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TikTok Culls Social Media Business Platform in Indonesia

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TikTok Culls Social Media Business Platform in Indonesia

The move came after the Indonesian government announced an immediate ban on commerce transactions on social media platforms.

TikTok Culls Social Media Business Platform in Indonesia
Credit: Depositphotos

TikTok has halted its online retail operation in Indonesia in order to comply with the country’s recent decision to ban e-commerce transactions on social media platforms. In a statement yesterday, the Chinese-owned video-sharing app announced that it would stop facilitating e-commerce sales on its TikTok Shop Indonesia by 5 p.m.

“Our priority is to remain compliant with local laws and regulations,” said the statement released Tuesday on its website. Since its launch in 2021, Tik Tok Shop has managed to capture around 5 percent of the e-commerce market, according to data from consultancy Momentum Works. Indonesia saw nearly $52 billion in e-commerce sales in 2022.

The Indonesian government announced the new regulation, which prohibits social media companies from facilitating sales of products on their platforms, on September 28. It says the policy is necessary to protect the archipelago’s millions of small businesses from e-commerce competition. One senior Indonesian official has accused e-commerce platforms of “predatory pricing.”

In a statement announcing the policy, Trade Minister Zulkifli Hasan said that the ban aims to “create a fair, healthy, and beneficial electronic commerce ecosystem by prohibiting marketplaces and social media sellers from acting as producers and facilitating payment transactions on its electronic systems.”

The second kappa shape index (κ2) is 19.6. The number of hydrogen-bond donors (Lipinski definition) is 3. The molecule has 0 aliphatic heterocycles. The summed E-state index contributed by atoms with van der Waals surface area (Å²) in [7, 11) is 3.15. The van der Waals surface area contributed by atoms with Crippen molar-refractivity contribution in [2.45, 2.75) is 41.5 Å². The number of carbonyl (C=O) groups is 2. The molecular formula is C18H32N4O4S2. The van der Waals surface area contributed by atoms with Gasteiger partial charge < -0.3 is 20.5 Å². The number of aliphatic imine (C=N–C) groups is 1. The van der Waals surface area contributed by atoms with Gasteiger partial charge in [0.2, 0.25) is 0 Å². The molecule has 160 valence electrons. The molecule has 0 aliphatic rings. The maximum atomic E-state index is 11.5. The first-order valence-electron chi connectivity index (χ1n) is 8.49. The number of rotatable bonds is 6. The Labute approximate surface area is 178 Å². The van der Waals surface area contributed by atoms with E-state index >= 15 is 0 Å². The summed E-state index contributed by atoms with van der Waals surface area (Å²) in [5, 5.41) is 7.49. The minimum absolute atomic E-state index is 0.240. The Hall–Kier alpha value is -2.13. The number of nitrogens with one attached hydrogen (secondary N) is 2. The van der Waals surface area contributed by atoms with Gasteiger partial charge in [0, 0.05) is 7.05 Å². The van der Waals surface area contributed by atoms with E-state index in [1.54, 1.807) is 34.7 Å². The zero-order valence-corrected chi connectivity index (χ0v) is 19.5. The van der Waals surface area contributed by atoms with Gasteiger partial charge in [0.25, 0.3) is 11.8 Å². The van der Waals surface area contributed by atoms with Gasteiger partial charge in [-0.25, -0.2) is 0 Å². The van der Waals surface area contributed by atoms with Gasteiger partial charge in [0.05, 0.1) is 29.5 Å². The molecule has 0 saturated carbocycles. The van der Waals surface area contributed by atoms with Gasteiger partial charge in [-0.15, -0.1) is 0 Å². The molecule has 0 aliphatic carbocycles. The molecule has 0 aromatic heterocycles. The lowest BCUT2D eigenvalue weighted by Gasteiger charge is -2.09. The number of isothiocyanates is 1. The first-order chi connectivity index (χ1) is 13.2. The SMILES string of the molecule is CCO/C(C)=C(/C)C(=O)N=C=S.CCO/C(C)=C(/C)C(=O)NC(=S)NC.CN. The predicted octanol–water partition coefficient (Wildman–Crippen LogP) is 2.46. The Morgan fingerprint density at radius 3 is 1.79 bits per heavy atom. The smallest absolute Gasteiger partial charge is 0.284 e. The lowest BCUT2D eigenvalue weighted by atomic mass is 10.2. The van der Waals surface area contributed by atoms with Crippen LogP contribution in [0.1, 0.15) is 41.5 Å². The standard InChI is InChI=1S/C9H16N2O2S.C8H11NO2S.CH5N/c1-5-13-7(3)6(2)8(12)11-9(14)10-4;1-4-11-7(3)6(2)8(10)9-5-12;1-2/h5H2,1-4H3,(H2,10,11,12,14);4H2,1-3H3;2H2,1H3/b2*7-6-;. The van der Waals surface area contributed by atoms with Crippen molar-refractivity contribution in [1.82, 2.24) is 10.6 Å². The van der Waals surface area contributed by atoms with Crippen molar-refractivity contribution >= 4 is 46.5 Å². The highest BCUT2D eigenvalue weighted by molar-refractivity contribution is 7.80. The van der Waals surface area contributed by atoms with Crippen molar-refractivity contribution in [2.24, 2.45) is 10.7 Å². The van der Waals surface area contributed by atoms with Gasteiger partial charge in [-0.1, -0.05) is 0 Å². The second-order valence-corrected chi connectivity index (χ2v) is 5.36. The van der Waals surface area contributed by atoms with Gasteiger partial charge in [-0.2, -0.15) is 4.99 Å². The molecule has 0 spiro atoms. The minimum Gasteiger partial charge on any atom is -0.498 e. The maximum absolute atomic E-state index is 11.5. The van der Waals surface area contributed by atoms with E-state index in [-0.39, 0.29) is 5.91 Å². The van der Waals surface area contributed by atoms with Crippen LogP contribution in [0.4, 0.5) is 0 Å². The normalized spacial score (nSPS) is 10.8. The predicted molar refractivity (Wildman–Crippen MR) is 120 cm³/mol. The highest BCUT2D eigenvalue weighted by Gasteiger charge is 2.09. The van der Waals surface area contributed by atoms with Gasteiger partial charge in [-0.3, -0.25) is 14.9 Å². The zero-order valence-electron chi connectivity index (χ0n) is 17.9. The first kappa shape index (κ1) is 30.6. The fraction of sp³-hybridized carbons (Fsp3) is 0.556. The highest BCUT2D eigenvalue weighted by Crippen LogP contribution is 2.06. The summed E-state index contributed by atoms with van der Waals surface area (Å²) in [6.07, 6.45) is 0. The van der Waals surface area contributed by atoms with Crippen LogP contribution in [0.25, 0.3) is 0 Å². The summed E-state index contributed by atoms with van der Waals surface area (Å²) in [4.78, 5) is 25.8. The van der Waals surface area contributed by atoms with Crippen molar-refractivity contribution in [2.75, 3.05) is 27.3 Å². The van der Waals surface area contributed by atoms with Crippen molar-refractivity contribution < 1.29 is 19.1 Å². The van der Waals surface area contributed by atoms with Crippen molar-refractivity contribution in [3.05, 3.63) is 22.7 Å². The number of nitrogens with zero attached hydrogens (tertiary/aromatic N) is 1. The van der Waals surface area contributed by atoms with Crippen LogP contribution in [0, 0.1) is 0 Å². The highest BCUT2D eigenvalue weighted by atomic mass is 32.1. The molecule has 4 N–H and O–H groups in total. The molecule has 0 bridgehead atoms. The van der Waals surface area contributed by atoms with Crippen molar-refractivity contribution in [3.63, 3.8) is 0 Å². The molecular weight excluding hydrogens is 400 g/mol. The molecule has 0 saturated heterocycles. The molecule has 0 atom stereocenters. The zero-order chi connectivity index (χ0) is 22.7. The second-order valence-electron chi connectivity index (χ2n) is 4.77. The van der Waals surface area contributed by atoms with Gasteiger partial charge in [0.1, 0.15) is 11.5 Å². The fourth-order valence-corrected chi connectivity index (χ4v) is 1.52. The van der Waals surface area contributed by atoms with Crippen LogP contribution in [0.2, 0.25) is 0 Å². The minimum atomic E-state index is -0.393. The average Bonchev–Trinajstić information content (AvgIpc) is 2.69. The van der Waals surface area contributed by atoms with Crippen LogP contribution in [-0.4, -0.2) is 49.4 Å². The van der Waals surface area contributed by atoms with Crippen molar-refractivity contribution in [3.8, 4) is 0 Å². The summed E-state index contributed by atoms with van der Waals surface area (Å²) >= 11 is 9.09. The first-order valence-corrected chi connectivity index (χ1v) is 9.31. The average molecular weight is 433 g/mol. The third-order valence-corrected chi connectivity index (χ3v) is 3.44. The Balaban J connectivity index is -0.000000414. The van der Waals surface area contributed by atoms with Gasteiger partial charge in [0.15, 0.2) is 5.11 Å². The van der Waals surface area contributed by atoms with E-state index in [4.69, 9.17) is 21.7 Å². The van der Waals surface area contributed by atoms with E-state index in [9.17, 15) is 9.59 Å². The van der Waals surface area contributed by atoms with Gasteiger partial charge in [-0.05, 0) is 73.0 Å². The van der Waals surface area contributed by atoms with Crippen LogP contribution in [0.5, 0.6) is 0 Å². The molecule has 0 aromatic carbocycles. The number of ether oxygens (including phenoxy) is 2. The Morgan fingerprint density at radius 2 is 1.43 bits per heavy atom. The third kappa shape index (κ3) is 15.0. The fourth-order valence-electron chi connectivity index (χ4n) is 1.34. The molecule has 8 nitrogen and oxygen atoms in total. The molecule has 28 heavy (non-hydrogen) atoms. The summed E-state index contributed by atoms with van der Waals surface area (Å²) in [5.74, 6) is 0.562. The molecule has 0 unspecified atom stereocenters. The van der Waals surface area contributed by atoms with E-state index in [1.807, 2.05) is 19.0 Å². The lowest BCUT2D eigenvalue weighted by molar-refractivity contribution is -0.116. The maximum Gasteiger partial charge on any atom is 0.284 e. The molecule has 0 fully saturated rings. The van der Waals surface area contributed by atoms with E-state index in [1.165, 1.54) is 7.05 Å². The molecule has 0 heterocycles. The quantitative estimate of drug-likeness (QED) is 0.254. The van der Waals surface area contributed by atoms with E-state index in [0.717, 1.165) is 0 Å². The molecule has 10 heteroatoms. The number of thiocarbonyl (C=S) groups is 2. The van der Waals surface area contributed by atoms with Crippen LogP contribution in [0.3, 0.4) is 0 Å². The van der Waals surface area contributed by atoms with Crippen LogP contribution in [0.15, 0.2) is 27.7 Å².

While the regulation will apply to all social media networks, its main target has been TikTok, which is owned by the Chinese tech giant ByteDance. Despite launching just two years ago, TikTok Shop sold $4.4 billion worth of goods in Southeast Asia last year. According to the research firm Momentum Works, that was expected to jump to $15 billion this year.

In a statement issued after the announcement of the policy, TikTok said that it regretted the Indonesian government’s decision, “especially how it will impact the livelihoods of the six million sellers and nearly seven million affiliate creators who use TikTok Shop.” However, it said that it would respect the new regulation and “take a constructive path forward.”

Nonetheless, the decision has dealt a significant blow to the social media platform, which was in the midst of an aggressive push into Southeast Asian markets, as it faces increasing scrutiny in the United States and other Western markets. “We’re going to invest billions of dollars in Indonesia and Southeast Asia over the next few years,” TikTok CEO Shou Zi Chew said at a forum in Jakarta in June. According to data from the consultancy Momentum Works, Indonesia accounts for just over half of the value of the region’s e-commerce transactions.

Earlier this week, I described Indonesia’s policy shift as a sign of its willingness to flex its regulatory muscles for strategic ends – in this case, to safeguard the economic security of an important social and political constituency: small business owners. At the same time, such lurching policy shifts also run the risk of having a countervailing impact on foreign investors, who have good reason to think twice before undertaking large-scale investments in the country.